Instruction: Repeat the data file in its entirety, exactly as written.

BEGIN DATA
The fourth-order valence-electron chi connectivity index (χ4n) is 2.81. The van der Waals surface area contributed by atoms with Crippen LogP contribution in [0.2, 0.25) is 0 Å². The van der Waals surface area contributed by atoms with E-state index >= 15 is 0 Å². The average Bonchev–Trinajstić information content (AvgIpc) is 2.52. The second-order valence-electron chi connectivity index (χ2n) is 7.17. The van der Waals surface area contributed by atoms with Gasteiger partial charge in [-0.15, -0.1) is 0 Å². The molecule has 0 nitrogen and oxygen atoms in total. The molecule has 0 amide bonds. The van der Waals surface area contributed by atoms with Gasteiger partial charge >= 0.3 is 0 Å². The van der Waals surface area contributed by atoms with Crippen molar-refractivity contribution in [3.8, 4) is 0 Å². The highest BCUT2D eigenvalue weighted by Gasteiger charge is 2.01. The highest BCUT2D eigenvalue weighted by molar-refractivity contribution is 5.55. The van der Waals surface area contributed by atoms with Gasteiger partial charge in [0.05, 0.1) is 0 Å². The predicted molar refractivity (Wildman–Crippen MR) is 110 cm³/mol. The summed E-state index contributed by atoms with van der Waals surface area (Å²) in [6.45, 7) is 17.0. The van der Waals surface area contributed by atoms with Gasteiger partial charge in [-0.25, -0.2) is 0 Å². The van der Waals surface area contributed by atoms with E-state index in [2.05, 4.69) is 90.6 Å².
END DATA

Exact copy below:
The fourth-order valence-electron chi connectivity index (χ4n) is 2.81. The van der Waals surface area contributed by atoms with Crippen LogP contribution in [0.2, 0.25) is 0 Å². The van der Waals surface area contributed by atoms with E-state index >= 15 is 0 Å². The average Bonchev–Trinajstić information content (AvgIpc) is 2.52. The second-order valence-electron chi connectivity index (χ2n) is 7.17. The van der Waals surface area contributed by atoms with Gasteiger partial charge in [-0.15, -0.1) is 0 Å². The molecule has 0 nitrogen and oxygen atoms in total. The molecule has 0 amide bonds. The van der Waals surface area contributed by atoms with Gasteiger partial charge >= 0.3 is 0 Å². The van der Waals surface area contributed by atoms with Crippen molar-refractivity contribution in [3.8, 4) is 0 Å². The highest BCUT2D eigenvalue weighted by Gasteiger charge is 2.01. The highest BCUT2D eigenvalue weighted by molar-refractivity contribution is 5.55. The van der Waals surface area contributed by atoms with Gasteiger partial charge in [0.05, 0.1) is 0 Å². The predicted molar refractivity (Wildman–Crippen MR) is 110 cm³/mol. The summed E-state index contributed by atoms with van der Waals surface area (Å²) in [6.45, 7) is 17.0. The van der Waals surface area contributed by atoms with Gasteiger partial charge in [-0.25, -0.2) is 0 Å². The van der Waals surface area contributed by atoms with E-state index in [2.05, 4.69) is 90.6 Å².